Claire Fiddian-Green is the President & CEO of the Richard M. Fairbanks Foundation.

This week, the Centers for Disease Control (CDC) released a report on tobacco use among U.S. middle and high school students for the period 2011-2016. The report showed that use of tobacco over that timeframe did not change significantly, with 7.2% of middle school students and 20.2% of high school students indicating current use of a tobacco product. The most popular tobacco product among high school students is e-cigarettes, followed by cigarettes, cigars, smokeless tobacco, hookah, pipe tobacco and bidis.

Why should Indiana care about these latest findings? As noted in a study released by the Richard M. Fairbanks Foundation last fall, tobacco use is the leading cause of preventable diseases and death in the U.S. and in Indiana. In fact, more than 11,000 Hoosiers die each year from tobacco related diseases – almost 10 times as many the number of lives claimed each year by drug overdoses. The human toll from tobacco use is simply devastating.

When do smokers begin using tobacco products? According to the CDC, nearly 90% of adult smokers began smoking at or before age 18. That’s why making it harder for young people to purchase tobacco products should be a top priority for community leaders in Indiana. Limiting access to tobacco products means young people will be less likely to experiment with tobacco, become life-long addicts, and turn into a tragic statistic.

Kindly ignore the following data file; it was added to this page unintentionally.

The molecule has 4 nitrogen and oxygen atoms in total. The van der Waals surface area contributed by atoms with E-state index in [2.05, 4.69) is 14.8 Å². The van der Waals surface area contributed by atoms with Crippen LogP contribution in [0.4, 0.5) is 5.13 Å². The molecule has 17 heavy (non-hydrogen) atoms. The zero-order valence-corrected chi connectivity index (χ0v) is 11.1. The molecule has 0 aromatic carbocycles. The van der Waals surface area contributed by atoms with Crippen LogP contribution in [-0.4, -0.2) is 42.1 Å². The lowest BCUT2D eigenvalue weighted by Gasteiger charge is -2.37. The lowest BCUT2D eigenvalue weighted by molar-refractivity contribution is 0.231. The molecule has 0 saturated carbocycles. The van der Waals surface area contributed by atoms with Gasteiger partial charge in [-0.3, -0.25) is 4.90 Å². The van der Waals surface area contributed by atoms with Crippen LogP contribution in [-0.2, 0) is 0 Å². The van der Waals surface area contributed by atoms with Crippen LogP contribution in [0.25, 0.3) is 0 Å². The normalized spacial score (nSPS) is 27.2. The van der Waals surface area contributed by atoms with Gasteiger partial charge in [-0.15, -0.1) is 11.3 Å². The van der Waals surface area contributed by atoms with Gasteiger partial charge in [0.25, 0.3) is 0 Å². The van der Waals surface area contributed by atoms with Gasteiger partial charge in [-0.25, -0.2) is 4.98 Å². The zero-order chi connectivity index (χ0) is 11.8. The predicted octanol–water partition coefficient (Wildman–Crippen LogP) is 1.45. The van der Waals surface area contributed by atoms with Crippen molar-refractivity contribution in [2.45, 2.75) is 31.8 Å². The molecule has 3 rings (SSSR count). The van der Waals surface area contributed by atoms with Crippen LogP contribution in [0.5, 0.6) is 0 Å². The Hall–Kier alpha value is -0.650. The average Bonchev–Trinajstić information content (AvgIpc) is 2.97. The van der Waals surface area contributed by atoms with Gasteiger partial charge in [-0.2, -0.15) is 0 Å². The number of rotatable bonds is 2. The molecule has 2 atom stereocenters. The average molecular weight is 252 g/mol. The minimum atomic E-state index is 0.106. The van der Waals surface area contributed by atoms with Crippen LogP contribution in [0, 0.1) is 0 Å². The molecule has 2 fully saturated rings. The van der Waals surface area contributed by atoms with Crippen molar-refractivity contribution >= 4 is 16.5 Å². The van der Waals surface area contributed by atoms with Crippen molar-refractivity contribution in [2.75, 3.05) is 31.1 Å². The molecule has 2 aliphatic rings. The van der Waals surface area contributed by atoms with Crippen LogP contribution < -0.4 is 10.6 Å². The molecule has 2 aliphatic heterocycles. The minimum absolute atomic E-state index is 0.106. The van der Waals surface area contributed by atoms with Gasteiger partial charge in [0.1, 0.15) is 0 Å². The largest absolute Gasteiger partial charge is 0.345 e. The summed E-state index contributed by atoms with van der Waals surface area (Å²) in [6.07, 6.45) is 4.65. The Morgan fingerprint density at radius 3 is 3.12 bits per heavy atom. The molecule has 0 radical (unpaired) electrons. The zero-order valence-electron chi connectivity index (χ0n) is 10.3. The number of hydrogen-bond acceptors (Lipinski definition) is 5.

Two policy changes would help accomplish the goal of lowering rates of tobacco use among youth in Indiana. One is to increase the price of tobacco products by at least $1, making it harder for middle and high school students to afford to purchase these products. A second policy, raising the minimum legal sale age for tobacco products to 21, has been implemented in two states and 245 localities, including cities like Chicago and Columbus, OH. Because few teens have friends who are much older than their own age, raising the legal age to 21 means it will be harder for young people to purchase cigarettes and other tobacco products.

It’s time for Indiana to take a bold stance when it comes to youth and their access to tobacco products. We should start by enacting policies that will enable our communities to make a large impact on tobacco use as quickly as possible.

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